—You’ve paid Raül Romeva a visit in prison.
—Lorena is a nurse who speaks fluent Danish and works with the local chapter of the Catalan National Assembly in Denmark. She got me in touch with Francesca Guardiola, the Catalan government’s representative in my country. I asked her if I could possibly meet any of the political prisoners. Perhaps Romeva, because his English is better than some of the others. I was driven to the Lledoners facility to meet him in 2017 or 2018 and we became pen pals. I was deeply struck. All in all, I must have written about twenty articles about the Catalan issue and its European dimension. Europe has a responsibility. We cannot allow the wound to remain open. Europe must take action. How come we do so in Hungary, Sudan, Eastern Timor but we look the other way when it comes to a problem that concerns Catalonia, Spain and Europe? Unless a peaceful solution can be found, as I said, we may find ourselves with some sort of military operation by Spain or even a coup d’état.
—In your book you refer to Cuba and Catalonia as colonies. Is Catalonia a colony?
—It is a colony because Catalonia was conquered in the 18th century. We tend to think of colonies as some far-flung place, but that is not so. Take Ireland, for example. Ireland used to be a colony. Colonies needn’t be at the other end of the world. Many are nearby. For one century Finland was a Russian colony. After two wars, both countries have learnt to live in peace. Greenland is an example of how Catalonia and Spain could get on. If Greenland were to leave Denmark tomorrow, it would do so in a peaceful, dispassionate manner.
—“Sure, but they are poor and you are wealthy”. That’s the reply I got from Marlene Wind, a Danish professor, when I made the same point to her.
—Marlene Wind is a fool and you can quote me on that. I read the interview and wrote an article about it. She has no idea what she’s on about. Do you know what the trouble is with Denmark? They see Ciudadanos as a liberal party. I always warn them: Ciudadanos are fascists in sheep’s skin. That’s how I put it. The Danish president at the time travelled to Madrid for a European meeting of liberals. He made the opening address. I said it then and I’m saying it now: it was a mistake. They have been ill-advised.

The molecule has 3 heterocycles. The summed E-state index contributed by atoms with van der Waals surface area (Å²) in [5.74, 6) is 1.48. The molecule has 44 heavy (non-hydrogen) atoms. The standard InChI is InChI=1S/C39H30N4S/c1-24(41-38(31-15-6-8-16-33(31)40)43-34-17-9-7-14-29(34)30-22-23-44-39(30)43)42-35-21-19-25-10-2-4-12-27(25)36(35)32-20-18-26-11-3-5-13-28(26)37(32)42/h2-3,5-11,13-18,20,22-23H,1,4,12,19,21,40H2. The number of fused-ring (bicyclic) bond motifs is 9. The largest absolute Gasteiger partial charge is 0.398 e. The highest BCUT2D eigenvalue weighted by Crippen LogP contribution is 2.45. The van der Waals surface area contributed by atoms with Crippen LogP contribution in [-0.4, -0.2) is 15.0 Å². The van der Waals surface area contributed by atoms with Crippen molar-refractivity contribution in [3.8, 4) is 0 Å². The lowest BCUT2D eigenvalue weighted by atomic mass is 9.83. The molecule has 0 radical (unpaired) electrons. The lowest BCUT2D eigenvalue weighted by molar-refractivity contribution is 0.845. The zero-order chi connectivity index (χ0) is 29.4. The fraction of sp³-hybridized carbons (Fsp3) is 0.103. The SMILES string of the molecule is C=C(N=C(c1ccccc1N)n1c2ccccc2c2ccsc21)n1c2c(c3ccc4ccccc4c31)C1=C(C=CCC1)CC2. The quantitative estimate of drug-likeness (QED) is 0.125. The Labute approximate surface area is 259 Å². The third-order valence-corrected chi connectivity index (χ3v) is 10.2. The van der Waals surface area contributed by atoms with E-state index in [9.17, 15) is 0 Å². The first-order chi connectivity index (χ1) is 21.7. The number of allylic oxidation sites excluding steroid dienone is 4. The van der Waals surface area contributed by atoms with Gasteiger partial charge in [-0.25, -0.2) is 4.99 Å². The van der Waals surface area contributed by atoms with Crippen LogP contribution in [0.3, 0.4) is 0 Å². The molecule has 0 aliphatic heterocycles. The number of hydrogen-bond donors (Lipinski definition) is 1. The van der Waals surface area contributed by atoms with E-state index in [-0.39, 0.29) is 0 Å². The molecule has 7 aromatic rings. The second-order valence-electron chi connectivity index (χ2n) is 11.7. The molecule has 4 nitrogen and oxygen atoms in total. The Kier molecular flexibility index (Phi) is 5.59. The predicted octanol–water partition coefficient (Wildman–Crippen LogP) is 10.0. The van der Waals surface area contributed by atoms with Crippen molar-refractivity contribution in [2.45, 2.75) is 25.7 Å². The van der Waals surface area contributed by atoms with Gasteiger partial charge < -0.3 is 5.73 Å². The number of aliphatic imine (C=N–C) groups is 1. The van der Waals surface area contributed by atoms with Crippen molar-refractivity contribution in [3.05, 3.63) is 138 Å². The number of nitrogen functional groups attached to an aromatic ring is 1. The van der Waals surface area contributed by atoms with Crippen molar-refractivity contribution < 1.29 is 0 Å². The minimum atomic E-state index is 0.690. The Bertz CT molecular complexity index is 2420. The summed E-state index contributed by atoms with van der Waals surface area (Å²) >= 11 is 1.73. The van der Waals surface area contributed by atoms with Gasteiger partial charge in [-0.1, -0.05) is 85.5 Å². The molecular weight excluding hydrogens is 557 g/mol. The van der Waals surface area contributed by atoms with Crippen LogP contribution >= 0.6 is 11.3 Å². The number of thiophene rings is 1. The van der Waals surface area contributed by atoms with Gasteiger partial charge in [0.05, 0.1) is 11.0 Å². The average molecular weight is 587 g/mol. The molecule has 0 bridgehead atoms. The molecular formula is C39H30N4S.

—Is there anything else you’d like to add?
—Based on my experience in the USSR and the Balkans, either Catalans put an end to their squabbling and set up some kind of force, not necessarily with artillery, but a small army for self-defence or Madrid will not give up one inch. If all you can stage are peaceful demonstrations, Brussels will not intervene. Road blocks. Power cuts. That’s the sort of thing you need, and not just 200,000 people marching on Barcelona’s Gran Via. That doesn’t bother Madrid. On the other hand, cutting off Spain’s exports to Europe would be a different matter. And if you do it at the same time as the Basques, all the better. If you are not recognised as a nation, there will be no exports. I’d like to finish off with a quote: in 1980 or 1985, if you had stood in the middle of Moscow’s Red Square and shouted “in ten years’ time there will be no Soviet Union and Poland and the Baltic countries will be in the EU”, you would have been sent neither to jail nor to Siberia. Instead they would have rushed you to a madhouse and you would have been sedated. Yet we all know what happened ten years later. All you need here is a spark that ignites the powder keg. We don’t know when and how. But if it happens, it’ll be the end of Spain. Now Spain has one last chance to save itself. Either Spain becomes a federal country, or that’ll be the end of it.